Country music has a big following in Uganda

BBC:
Cowboy boots, checked shirts and country music might conjure up images of the American south, but Dolly Parton and her fellow country singers have a dedicated following across the world - not least in Uganda. The Why Factor: Radio Requests tracked down fans in Kampala for the World Service season on identity.
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The most requested song on Kampala's Radio One station, from listeners of all ages, is Dolly Parton’s Coat of Many Colours. When the BBC told her, she said it's her favourite too and it touches on universal emotions. “We all have been made to feel less than who we are, whether it be about something we wear, our weight, a handicap, whatever it may be,” she says. “And that is not a good feeling. So I think it kinda eases that hurt in other people as it did in me.”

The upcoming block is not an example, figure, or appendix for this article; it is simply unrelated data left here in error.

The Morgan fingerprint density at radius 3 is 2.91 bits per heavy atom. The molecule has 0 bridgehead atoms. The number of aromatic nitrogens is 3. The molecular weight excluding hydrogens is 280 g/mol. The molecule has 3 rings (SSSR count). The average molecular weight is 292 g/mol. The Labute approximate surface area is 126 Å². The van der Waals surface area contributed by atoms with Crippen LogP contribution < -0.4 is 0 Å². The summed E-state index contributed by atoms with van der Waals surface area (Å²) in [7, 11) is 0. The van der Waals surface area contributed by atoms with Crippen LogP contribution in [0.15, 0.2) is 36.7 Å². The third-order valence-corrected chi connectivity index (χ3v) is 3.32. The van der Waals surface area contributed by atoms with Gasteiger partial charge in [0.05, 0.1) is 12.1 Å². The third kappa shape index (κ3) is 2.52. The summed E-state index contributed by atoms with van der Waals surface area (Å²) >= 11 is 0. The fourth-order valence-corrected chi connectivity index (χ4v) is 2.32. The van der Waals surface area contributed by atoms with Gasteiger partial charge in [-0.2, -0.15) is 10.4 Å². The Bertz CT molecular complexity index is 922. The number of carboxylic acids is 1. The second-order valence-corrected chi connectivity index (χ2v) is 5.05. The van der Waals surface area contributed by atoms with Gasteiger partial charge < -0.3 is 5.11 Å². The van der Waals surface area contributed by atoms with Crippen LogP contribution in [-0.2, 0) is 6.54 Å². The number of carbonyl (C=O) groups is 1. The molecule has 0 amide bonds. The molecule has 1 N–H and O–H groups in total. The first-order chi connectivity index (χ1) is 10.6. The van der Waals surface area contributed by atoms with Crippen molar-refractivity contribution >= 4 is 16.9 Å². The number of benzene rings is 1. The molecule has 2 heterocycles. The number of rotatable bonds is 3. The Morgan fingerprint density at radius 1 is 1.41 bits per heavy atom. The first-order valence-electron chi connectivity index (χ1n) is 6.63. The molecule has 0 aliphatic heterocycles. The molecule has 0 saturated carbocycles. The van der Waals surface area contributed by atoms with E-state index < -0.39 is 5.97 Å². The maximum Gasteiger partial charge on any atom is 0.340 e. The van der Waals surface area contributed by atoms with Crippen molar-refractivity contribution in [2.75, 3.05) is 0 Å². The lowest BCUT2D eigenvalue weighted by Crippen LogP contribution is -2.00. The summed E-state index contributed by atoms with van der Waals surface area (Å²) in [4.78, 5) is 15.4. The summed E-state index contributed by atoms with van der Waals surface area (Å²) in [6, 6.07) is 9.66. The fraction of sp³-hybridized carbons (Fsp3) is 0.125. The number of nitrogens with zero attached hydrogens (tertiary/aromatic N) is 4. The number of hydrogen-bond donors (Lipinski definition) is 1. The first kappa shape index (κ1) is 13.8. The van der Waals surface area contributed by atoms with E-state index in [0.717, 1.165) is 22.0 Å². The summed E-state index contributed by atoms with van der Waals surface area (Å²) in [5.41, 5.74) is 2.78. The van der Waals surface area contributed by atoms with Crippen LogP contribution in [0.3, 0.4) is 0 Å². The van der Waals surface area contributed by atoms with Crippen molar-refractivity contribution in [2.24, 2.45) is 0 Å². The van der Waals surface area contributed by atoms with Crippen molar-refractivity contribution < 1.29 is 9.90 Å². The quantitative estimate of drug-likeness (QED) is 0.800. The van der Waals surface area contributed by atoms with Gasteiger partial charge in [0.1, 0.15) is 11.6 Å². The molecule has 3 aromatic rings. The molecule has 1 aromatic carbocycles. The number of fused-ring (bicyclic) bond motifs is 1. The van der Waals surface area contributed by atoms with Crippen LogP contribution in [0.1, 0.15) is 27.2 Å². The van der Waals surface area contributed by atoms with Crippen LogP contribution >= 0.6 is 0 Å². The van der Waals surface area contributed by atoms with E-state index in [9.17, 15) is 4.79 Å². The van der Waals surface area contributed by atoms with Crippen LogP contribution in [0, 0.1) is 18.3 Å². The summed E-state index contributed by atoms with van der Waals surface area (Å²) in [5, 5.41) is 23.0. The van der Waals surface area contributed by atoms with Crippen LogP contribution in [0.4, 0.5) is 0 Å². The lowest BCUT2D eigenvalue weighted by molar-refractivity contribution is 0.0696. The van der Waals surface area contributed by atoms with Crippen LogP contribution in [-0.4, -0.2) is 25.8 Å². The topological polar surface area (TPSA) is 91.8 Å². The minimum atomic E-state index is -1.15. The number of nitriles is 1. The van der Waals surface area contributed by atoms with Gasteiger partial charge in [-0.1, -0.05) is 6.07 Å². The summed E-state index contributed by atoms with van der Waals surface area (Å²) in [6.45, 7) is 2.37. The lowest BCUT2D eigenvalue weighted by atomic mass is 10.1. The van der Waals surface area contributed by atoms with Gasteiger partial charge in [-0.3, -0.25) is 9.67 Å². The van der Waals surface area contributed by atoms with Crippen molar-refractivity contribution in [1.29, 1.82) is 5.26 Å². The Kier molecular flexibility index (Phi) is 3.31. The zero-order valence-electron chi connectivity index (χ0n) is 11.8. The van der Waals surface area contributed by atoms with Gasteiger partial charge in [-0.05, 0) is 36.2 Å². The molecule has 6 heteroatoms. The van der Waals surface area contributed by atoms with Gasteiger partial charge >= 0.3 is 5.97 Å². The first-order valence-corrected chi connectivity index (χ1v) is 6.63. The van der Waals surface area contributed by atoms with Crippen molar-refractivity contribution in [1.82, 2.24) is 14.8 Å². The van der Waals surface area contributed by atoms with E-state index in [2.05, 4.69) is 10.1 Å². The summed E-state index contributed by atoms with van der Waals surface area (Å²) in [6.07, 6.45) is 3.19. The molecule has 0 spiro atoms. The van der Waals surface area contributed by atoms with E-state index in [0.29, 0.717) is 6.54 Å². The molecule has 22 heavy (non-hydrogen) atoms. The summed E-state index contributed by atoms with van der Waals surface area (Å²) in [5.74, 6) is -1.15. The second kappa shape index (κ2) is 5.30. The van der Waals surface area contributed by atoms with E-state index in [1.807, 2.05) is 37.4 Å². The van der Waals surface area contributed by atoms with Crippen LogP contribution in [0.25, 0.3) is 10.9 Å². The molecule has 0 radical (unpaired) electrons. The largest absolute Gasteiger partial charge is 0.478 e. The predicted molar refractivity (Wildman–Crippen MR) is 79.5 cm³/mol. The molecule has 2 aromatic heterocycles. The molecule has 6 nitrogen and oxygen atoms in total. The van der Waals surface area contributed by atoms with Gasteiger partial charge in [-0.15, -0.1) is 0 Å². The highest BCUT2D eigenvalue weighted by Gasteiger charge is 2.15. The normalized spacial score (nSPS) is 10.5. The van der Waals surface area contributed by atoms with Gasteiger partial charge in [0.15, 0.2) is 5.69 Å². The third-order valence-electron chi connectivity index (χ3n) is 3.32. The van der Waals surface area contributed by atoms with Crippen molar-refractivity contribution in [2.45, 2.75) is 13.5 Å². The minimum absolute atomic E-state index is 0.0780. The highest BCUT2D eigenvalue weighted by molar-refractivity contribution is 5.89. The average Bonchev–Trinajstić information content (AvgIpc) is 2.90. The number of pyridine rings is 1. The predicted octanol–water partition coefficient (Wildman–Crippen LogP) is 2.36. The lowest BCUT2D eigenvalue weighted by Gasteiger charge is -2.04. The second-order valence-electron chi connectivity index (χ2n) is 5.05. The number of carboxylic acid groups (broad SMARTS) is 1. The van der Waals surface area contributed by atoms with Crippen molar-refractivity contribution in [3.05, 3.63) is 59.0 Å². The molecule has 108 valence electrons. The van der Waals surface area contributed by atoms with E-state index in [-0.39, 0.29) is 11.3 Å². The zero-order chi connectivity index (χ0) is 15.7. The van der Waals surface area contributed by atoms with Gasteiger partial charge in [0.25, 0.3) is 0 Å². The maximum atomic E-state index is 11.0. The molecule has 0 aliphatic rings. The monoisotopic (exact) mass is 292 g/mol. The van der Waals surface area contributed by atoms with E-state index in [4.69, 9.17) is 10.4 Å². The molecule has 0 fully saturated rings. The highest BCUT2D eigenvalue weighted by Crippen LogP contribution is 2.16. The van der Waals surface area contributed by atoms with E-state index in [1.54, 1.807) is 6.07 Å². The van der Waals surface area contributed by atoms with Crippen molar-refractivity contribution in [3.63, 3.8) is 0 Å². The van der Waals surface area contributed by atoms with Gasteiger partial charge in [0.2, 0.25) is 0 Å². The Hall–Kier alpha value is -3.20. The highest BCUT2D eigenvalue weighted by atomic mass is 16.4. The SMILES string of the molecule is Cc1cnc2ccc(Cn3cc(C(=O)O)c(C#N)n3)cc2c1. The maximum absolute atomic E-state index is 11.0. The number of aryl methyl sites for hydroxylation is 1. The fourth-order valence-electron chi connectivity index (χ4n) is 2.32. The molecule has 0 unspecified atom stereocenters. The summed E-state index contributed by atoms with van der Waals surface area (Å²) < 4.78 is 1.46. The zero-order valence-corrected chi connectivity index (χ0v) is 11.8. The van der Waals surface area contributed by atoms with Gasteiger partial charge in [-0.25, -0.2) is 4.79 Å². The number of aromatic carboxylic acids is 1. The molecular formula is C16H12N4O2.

"Heaven in my ears," is how Susie Nancy - or Nansereko Susan - describes the music. "I feel good, I feel comforted listening to country music. Country music is a gift to those who accept it. It explains the story, sad stories and good stories, and you can dance if it means dancing, you can cry if it means crying, you can pray via country music, you can sleep, so it’s comforting."
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The lyrics seem to strike a chord with Ugandans. "They are so beautiful. There’s truth in every title, as they say," explains Churchill Olum, who's 24. He goes by the name Country Boy.
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I have the same appreciation for it, but I am from Texas.  It is nice to know its appeal is becoming universal.  There are several photos of Ugandans in their country and western wear including a lot of cowboy hats.  It reminds me of the leader of South Sudan who is also seen with a cowboy hat he got from George Bush.  I think Texas needs to see about providing more hats in Africa.

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